In an academic article on the Occupy movement, Steven D. Brown summarises a 1980 book called The Parasite, by French philosopher Michel Serres. Brown, paraphrasing Serres, explores the idea that systems need these tiny apocalypses, these moments of disruption, in order to go on existing (and trust me, the double summary is necessary here):
A closed system at equilibrium knows no time, or rather it knows only the endless, ceaseless time of the return to steady state. Living systems, by contrast, operate quite far from equilibrium states, oscillating between numerous existing and emergent norms. What we call history begins with differentiation, divergence. (Brown, 91)
In other words, all systems change, one way or another, and there is no way around it. As impersonal as it sounds, one way or another someone is going to be disappointed, and divergent viewpoints will clash. As counterintuitive as it may feel, for Serres (who is concerned with systems of power and inequality) the solution to this problem is not ultimately in toppling the dominant power structures. Revolution will not save us, just as apocalypse cannot: both have happened before, and will happen again. Applying his analysis of Serres to the example of the Occupy movement, Brown concludes with the following:
The Occupy movement are deemed as ‘hypocrites’ because they refuse to offer a single political position on economy and society. Yet they are wise to do so. Stations and positions are not sources of power, they are what are parasitized to produce power. She or he who makes a blank space, an enclosure, is simply issuing an invitation to the parasite. Change and transformation comes from disequilibrium, redirecting flows, not stopping and defending them. (Brown, 97)
Basically, what Brown is saying here it that fighting stations and positions is counterproductive. The best-case scenario in this situation is that new stations and positions are created, which in turn will need to be fought against. The only thing that can’t be fought is the disruptive force of parasites: those who won’t play along with the system, but who also won’t leave the system.
Where I am I going with this rather abstract digression, and how does it relate to the Great Disappointment? Don’t worry, I’m getting there, slowly but surely. The way I see it, we shouldn’t have to make a decision about whether to abandon the Adventist church or to remain. That’s not the kind of decision that we, living in the twenty-first century, can even make any more. We’re in it, for better or for worse.
Maybe it’s time to stop living in anticipation of the apocalypse, and start living after the apocalypse. Maybe it’s time to take apocalypse in stride — popular culture certainly has. For many of us, apocalypse (and other disappointment) has become rather passé. Maybe instead of trying to avert the next disaster, we need to scavenge what we can from the ruins and use it, not to take down the system, but to camp out in the middle of it and wait. We need to eke out a blank space, not to argue or to offer solutions, but to say ‘We have survived the old world, we are still here, and we are waiting — just waiting together — for the new one to arrive’.
As you may already have heard, the internet was livid with rage on Monday, after Guardian columnist Jonathan Jones accused Terry Pratchett of being a mediocre writer who pens ‘ordinary potboilers’. Perhaps the most prominently featured response came from Sam Jordison. Crucially, Jones casually admits that he has never read Pratchett himself, and Jordison chides Jones for this admission, arguing that ‘[t]he moral weight that Jonathan Jones says is missing from the Discworld novels is very much there – but to know this, you do actually have to read them’.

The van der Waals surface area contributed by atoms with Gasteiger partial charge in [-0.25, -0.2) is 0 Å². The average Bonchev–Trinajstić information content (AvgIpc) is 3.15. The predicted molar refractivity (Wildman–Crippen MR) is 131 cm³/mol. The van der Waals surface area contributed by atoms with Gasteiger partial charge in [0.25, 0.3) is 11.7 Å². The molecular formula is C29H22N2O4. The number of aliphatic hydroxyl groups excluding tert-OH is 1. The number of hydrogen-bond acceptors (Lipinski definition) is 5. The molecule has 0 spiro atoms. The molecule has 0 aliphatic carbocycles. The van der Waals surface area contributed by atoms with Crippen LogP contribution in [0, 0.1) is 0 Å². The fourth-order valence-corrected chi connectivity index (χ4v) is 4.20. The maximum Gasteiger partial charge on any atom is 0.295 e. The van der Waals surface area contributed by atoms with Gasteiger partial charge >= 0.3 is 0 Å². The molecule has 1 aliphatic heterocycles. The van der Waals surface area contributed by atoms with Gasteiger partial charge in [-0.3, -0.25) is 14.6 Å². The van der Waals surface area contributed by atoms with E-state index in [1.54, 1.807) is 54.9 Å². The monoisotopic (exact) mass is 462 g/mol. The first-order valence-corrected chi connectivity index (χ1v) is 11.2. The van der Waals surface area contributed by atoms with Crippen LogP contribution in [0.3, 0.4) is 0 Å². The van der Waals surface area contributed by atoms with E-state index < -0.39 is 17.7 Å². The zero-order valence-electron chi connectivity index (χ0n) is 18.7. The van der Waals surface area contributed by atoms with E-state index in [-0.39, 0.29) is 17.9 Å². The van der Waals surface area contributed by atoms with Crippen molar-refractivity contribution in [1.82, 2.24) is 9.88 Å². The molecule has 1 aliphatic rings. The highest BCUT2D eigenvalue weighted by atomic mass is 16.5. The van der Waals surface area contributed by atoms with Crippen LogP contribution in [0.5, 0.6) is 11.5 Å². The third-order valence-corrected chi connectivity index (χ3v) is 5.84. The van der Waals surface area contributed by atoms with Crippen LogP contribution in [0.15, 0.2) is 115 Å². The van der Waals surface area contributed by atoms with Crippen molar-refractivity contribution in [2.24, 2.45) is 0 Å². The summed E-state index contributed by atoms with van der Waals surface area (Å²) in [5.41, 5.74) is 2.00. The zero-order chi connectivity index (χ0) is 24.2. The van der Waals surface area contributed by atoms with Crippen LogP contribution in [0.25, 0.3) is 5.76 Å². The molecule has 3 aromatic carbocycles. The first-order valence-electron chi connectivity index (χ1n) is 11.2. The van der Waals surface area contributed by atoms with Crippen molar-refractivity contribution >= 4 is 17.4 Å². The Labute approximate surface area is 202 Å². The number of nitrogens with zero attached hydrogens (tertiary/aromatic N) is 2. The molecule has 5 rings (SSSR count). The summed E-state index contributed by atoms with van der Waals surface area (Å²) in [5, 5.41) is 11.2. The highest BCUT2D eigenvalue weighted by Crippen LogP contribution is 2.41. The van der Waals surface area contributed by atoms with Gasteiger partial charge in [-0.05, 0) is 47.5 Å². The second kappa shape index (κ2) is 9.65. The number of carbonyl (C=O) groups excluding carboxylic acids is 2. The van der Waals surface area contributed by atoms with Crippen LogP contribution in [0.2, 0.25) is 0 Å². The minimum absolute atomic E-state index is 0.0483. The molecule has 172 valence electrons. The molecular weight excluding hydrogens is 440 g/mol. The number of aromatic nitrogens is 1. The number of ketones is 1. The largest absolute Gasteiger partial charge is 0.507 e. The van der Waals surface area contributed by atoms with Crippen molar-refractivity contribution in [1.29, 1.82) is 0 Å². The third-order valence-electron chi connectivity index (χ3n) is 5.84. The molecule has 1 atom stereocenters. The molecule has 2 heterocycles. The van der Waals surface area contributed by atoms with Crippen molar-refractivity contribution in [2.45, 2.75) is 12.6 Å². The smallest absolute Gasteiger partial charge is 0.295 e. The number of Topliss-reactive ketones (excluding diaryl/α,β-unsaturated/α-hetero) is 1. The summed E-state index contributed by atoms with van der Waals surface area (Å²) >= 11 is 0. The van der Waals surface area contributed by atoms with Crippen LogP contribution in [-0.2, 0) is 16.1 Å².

The Literature Problem
Much ink has already been spilt by others in response to Jones’s article, but I’m interested in the discussion for what might be a different reason than most. For me, the debate over whether or not Terry Pratchett is guilty of literature is moot. The answer will invariably be either yes or no, depending on the individual reader’s perspective. This is fine. I personally adore the Discworld series, and think it has merit on many levels, but I’m not really bothered about whether it’s literature or not. What interests me is how we (both the highly educated and the popular readers) can still talk about what makes ‘literature’ and not first answer one immediately important question: when we say that a work is moving, or artful, or can ‘enrich the very fabric of reality’, who is it effecting in this way? With which group of people does a text need to be popular in order to be considered ‘literature’, and where does this group exist in relation to other groups in the cultural spectrum? There are literatures and there are literatures, and, as a Facebook friend of mine aptly put it:
Resolving the conundrum by implying that you somehow just “know” which works are classics – let’s get real, let’s not fool ourselves – takes us back to New Criticism’s obsession with discovering the intrinsic value of works.
I’ll have my criticism 21st century, thank you very much.
This is where Jones goes most wrong, though to be fair his 500-word article is more clickbait than criticism. Provoked by the public response to Pratchett’s recent death, Jones argues that ‘middlebrow’ writers like Pratchett are drawing the attention from where it belongs – with ‘real literature’:
Thus, if you judge by the emotional outpourings over their deaths, the greatest writers of recent times were Pratchett and Ray Bradbury. There was far less of an internet splurge when Gabriel García Márquez died in 2014 and Günter Grass this spring. Yet they were true titans of the novel. Their books, like all great books, can change your life, your beliefs, your perceptions. Everyone reads trash sometimes, but why are we now pretending, as a culture, that it is the same thing as literature? The two are utterly different.